Monday, April 13, 2009
Jorel and the Stone Angel
Jorel Jacobs lives on Juniper Street with his parents and two sisters. He is of average intelligence and recently began speaking with a pronounced stutter. His mother asked the Head Master of Confederacy Elementary for speech therapy. Jorel objected, without stating a reason. He tried to vocalize his objection during the screening process but gave up after he could see it wasn’t worth the tremendous effort it would take to successfully produce the word “no” in any reasonable amount of time. His sudden onset of stuttering was a mystery to all. The family doctor said it might be the result of a recent traumatic event. He suggested it might be something he out grows.
Unknown to everyone but Winston, the family dog, there was a traumatic event in Jorel’s life. Jorel went sledding alone one day and chose a hill which sloped down into the village cemetery. Jorel wasn’t intelligent enough to anticipate the physics of sledding down a steep snow covered hill into a cemetery forested with upright tombstones. Nor was he clever enough to select a spot which offered the best odds of not striking a solid object on the way down. It doesn’t hurt to mention the fact that his sled was a sheet of colored plastic and therefore missing a steering mechanism. Jorel was smart enough to find a place free of trees. Trees were tall enough to get his attention and he knew trees were dangerous. Last summer he fell from one and broke his arm when trying to retrieve one of his sneakers thrown to knock Hairball out of the tree. Hairball, the cat, spent most of his time in trees to stay out Jorel’s reach.
Jorel was fascinated with machinery and its effects on animals. Hairball still suffers vision problems after spending time in the microwave. Luckily Grandma Jacobs was in the kitchen preparing her nerve tonic (tomato juice, vodka and a celery stick). She heard the microwave door close followed by the sound of a cat getting cooked from the inside out. Her nerves required a double dose of tonic that night. Jorel spent the next two days confined to his room.
Jorel climbed the hill, sat on the plastic sled and prepared to launch. He licked one finger and held it up into the air. He didn’t know why but he’d seen someone do it on the TV. He released the sled and immediately began moving down the hill. He made the sound of a police siren until a bump caused him to bite his tongue. The pain diverted his attention. He lost focus and didn't see the dark figure growing rapidly in front of him. His adventure ended abruptly when his head came into rapid contact with the stone angel which blessed the final resting place of Loretta Hempelwhite. Jorel lost consciousness and the angel lost a wing.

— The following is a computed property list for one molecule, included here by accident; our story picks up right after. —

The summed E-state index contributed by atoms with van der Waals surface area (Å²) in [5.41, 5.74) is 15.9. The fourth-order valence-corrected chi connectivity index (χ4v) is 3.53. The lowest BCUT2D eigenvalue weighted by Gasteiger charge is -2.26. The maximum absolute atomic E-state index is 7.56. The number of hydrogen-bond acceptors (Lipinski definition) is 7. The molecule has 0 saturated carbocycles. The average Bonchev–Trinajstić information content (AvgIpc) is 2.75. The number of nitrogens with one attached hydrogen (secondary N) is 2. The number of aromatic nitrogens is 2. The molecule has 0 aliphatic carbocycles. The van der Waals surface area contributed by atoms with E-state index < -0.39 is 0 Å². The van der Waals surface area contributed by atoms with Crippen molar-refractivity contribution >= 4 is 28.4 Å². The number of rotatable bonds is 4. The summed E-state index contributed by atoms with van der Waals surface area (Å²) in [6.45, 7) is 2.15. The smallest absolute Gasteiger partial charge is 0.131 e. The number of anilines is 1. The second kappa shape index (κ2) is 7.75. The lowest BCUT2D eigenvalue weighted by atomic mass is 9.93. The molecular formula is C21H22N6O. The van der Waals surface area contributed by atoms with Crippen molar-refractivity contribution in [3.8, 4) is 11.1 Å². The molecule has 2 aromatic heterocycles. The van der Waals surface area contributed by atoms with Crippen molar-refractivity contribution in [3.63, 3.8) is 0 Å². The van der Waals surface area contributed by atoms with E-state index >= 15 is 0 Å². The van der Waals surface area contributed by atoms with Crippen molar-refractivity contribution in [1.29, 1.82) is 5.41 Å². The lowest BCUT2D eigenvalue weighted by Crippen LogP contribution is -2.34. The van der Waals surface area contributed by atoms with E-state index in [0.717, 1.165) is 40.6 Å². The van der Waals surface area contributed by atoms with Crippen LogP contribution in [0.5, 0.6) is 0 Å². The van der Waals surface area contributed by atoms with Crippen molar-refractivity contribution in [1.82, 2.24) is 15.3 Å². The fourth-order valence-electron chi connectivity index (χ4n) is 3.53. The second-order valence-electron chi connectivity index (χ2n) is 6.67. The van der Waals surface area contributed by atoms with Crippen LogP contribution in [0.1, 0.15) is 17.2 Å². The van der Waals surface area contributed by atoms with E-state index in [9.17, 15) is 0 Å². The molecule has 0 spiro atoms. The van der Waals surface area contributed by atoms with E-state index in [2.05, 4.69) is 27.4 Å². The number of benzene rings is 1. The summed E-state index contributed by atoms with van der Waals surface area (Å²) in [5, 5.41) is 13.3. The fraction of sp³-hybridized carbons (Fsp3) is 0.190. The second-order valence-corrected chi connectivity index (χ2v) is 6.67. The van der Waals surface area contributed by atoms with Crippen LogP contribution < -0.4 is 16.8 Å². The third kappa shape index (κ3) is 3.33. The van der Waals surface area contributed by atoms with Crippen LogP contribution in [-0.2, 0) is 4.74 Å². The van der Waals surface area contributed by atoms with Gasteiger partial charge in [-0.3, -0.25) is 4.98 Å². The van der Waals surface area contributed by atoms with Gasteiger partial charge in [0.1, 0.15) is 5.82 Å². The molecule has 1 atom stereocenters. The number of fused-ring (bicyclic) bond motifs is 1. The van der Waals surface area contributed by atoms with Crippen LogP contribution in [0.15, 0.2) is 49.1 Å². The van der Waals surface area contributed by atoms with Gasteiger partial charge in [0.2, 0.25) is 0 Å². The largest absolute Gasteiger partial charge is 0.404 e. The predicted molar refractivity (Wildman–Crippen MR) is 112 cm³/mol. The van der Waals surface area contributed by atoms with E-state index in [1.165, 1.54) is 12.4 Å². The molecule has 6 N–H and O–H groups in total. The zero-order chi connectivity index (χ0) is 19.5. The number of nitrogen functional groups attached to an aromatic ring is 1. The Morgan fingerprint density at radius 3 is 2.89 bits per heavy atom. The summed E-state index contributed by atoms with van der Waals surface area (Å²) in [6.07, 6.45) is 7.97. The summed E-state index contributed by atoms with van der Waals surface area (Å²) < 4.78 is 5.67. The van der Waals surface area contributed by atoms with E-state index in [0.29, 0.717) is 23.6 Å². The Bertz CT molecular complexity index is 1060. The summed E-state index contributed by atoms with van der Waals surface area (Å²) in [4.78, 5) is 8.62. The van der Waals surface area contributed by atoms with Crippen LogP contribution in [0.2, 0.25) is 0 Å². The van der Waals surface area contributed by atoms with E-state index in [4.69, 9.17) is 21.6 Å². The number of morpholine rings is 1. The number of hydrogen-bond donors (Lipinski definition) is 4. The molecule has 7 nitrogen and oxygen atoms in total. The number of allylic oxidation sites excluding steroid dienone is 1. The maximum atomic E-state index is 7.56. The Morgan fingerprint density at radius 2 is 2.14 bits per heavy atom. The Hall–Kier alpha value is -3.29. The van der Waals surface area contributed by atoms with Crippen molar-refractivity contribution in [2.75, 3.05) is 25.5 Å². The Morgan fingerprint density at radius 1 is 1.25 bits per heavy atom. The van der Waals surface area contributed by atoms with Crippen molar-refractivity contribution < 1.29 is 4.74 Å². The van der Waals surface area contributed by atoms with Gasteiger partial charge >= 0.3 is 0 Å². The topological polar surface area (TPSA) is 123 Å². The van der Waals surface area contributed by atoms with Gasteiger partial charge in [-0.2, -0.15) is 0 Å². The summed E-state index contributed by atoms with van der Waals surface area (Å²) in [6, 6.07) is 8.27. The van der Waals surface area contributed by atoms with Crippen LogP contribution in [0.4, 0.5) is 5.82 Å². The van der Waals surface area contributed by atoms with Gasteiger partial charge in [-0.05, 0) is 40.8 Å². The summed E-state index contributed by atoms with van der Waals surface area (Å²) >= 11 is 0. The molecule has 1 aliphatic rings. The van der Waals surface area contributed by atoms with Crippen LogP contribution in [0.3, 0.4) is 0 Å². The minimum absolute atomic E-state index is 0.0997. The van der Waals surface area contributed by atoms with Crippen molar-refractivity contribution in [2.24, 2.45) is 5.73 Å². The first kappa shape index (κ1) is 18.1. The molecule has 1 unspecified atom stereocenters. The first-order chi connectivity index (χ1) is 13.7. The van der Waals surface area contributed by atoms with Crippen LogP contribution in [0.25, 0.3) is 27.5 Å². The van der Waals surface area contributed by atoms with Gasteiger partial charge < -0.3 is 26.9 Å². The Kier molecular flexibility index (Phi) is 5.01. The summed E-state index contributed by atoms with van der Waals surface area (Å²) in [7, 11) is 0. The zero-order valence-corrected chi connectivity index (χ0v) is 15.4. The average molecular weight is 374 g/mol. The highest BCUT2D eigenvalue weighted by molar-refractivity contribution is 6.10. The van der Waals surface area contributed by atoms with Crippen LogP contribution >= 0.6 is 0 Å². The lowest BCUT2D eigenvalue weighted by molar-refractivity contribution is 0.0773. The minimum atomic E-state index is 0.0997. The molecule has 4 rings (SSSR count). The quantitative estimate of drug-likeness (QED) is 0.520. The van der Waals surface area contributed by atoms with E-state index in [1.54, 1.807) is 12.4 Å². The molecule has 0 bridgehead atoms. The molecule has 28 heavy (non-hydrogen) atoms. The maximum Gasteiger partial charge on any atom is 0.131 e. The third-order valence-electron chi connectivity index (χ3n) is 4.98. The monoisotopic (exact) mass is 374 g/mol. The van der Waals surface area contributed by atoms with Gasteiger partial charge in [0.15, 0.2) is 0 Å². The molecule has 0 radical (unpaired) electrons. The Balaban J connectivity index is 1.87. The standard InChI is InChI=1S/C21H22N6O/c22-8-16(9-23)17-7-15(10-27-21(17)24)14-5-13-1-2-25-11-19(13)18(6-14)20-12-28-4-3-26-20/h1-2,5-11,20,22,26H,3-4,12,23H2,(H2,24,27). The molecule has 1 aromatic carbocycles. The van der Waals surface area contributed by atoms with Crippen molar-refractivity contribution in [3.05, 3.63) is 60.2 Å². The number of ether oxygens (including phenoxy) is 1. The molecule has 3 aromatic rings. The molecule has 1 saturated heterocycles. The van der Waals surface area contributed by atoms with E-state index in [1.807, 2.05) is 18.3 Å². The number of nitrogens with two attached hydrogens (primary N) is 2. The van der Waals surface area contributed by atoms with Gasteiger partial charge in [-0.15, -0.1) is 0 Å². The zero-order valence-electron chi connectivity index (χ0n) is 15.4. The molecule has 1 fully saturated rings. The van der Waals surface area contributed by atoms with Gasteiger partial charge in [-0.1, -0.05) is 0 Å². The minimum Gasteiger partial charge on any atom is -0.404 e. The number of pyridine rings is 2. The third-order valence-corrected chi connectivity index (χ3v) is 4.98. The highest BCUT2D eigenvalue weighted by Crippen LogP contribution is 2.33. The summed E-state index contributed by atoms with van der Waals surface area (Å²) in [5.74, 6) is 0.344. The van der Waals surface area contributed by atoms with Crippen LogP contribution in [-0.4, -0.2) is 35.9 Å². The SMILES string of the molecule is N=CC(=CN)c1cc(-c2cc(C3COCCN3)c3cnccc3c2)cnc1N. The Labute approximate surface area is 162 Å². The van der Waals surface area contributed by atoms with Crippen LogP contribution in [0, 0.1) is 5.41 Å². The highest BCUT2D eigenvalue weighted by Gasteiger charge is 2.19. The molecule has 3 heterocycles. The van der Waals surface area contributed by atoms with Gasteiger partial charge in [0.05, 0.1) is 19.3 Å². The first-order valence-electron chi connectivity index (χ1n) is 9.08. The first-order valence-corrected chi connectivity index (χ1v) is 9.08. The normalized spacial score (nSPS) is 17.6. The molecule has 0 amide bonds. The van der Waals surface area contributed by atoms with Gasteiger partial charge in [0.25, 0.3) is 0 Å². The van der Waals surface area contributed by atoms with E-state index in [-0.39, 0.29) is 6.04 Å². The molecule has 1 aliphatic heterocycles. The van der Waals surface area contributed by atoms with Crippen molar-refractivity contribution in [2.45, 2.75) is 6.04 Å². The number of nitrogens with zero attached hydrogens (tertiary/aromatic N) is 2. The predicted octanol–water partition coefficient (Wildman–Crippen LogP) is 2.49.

Jorel returned to the world a few minutes after impact. Winston was licking his face. Jorel’s memory was shaken so he followed Winston home leaving the sled behind. His mother was having one of her tupperware parties so she sent him straight to bed to keep him out of the way. He didn’t know where 'bed' was but Winston did - it was where he slept every night. Jorel found the bed and fell into it. He woke the next morning with his memory restored except for the sledding accident. He felt a bump on his head but couldn't talk about it because something else became more important. He couldn't speak without stuttering. It was apparent to his family that his personality was slightly altered as well. He was different. He wasn't loud, overbearing and boyishly cruel like he was the day before. He was quiet. One would think moody but not. Reflective seemed a better discription. Perhaps confused is the most accurate.
Today Jorel seems content. He rarely speaks because of the stuttering. Through practice he has perfected the art of speaking with his hands, facial expressions and writing. While others use words to convey feelings he finds other ways of expressing himself. He brings laughter to family meals with interesting arrangements of his food. Other times he uses a tablet and colored markers and draws impressions of the people around him. Jorel discovered a talent for art and is getter better because of the practice he’s getting. He is a caring, sympathetic boy because his life is focused on listening and not speaking. He can hear the hidden meaning in a spoken word and with a hug or drawing or a combination of both, speak with more meaning than someone blessed with the gift of tongues. His experience into silence has taught Jorel the value of being a good listener. He has learned to hear truth.
Both Jorel and the Stone Angel are different because of their encounter. Joel is a happier boy and the angel is missing a wing - a sacrifice to help a young boy see life with a new perspective.
It was a good exchange.
Here in our little village of Cloverdale our lives are written with ups and downs. We cherish the ups and, just like Jorel, pull ourselves up from the downs wiser and better people. The sun is setting and children are rushing home for supper. There may be time for some television after the dishes are done. Then bed and sleep.